PC: Tell me about Portia.

DB: Portia was the queen of the law school. It was crazy! There was a queen, just like a homecoming queen. I can’t remember how you got to be a finalist. You had your picture taken and then I think the law school voted on the finalists. I don’t remember who the other finalists were in my group, but I do remember losing.

PC: What did you and other women students do as graduation neared?

DB: We looked forward to taking the bar. I mean, we didn’t have jobs to look forward to, so the bar is what we looked forward to. Most of the guys had jobs lined up. I don’t think any woman had a job, with the exception of one who had an in-house job at Texas Instruments. But I don’t believe it was in their legal department.

PC: Did you ever consider not taking the bar, given that you had no job prospects?

DB: Never. It never occurred to me not to take it.

PC: How did you do?

DB: I got the third highest score in the state. I think it may have been an easier bar, because I took it in October, rather than in July. But I studied extraordinarily hard. We couldn’t afford for me to take a prep course, so I just got the outlines and studied hard. And it never occurred to me not to take it. I don’t know why.

PC: Your fellow female classmates took it too?

DB: Every one of them. Yes. They all took it. 

PC: What were your plans after the bar?

DB: Well, at that point I was married. I got married in my second year in law school to Bill Burke, who was in my class. And neither of us had any plans for me to have a career. It was just expected that I was not going to work. We were going to have a family and I was going to be the typical wife, and the fact that I had a law degree was okay as long as I didn’t use it. The fact that I passed the bar was fine, as long as I didn’t use it.

PC: What happened next?

DB: Bill was clerking for John R. Brown on the Fifth Circuit, so we were living in Houston. Kay had graduated the year before, and she came and stayed with me and Bill for a while, so she could look for a job. And it was very, very hard for women at that point. But she was determined to look, and I joined her. We parked the car one day in downtown Houston—this was early 1969—and started walking and pounding on doors. There were no jobs available to women who wanted to practice law. I ended up getting a short-lived job with First City National Bank doing corporate trust work. Kay landed a job at Channel 2 as a reporter.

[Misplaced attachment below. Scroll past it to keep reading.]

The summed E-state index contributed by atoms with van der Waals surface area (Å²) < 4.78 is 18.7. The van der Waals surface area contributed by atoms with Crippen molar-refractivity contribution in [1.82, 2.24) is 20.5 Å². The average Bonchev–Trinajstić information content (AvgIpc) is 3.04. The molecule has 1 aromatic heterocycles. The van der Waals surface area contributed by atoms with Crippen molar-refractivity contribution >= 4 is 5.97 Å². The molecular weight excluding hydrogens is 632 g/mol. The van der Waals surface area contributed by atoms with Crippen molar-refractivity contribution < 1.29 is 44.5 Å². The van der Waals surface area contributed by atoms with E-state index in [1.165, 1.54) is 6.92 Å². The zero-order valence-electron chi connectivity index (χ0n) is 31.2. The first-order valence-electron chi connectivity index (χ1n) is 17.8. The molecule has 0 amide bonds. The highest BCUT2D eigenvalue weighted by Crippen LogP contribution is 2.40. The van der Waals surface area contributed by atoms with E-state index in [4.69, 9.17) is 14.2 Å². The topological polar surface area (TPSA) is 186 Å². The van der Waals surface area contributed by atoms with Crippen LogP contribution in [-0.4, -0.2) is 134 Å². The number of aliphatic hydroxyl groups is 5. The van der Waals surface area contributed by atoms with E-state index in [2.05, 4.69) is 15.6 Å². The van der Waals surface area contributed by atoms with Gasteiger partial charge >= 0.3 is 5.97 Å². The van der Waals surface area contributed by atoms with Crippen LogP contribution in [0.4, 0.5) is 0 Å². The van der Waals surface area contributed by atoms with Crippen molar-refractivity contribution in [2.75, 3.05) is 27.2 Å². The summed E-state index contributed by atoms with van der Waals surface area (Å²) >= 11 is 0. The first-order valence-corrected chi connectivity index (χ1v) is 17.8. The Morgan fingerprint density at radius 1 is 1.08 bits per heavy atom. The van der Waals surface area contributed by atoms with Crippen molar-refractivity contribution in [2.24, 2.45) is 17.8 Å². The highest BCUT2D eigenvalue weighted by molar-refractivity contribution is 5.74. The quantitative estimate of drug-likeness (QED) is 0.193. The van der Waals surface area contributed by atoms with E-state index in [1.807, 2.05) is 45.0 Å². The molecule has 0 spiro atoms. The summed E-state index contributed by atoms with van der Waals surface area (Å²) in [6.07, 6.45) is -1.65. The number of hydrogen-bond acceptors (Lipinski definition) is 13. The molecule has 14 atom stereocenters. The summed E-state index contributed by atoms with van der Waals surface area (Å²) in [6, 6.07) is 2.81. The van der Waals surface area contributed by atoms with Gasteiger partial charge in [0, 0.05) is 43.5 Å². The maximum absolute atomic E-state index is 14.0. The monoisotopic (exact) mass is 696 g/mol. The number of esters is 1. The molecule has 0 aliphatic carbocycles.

PC: So I’m skipping over a tremendous amount of personal history here, like your long teaching career at the University of St. Thomas and raising three children. But I want to talk about when you went to work at a law firm, which didn’t happen until after the women’s movement helped open a lot of doors in the seventies and eighties.

DB: Yes, other women paved the way for me. A couple of years after I had my last child—I had her when I was forty—I decided I was going to look at the big firms, because I saw women being hired by them. This was ’87 or ’88. My husband had been the hiring partner at Baker Botts and he kept hiring women. To tell you the truth, I was jealous. I don’t think I’ve ever admitted that. So I decided that I was going to try to do it myself.

I couldn’t believe I was applying at firms that would never have looked at me when I had graduated from law school. Those jobs had been forbidden fruit for so long, so I had trouble believing anything was going to be different when I walked into Andrews Kurth, or Fulbright, or Vinson & Elkins. I was very, very nervous. Why would they be accepting of me now when they weren’t years ago? And, of course, they were. It was just a night-and-day difference.

What was even more startling was that I got offers. And that’s how I came to Vinson & Elkins. I came here in January of 1990. I was much older than the typical associate. I was 45 years old at that point! That was a big gamble for V&E.

PC: When you started working at Vinson & Elkins, was it like coming full circle? There you were again, in downtown Houston, where you and Kay had been knocking on doors all those years ago—except this time you had a job at a big firm.

DB: Yes! Oh, that’s so fun, to think of it that way, but that’s exactly right.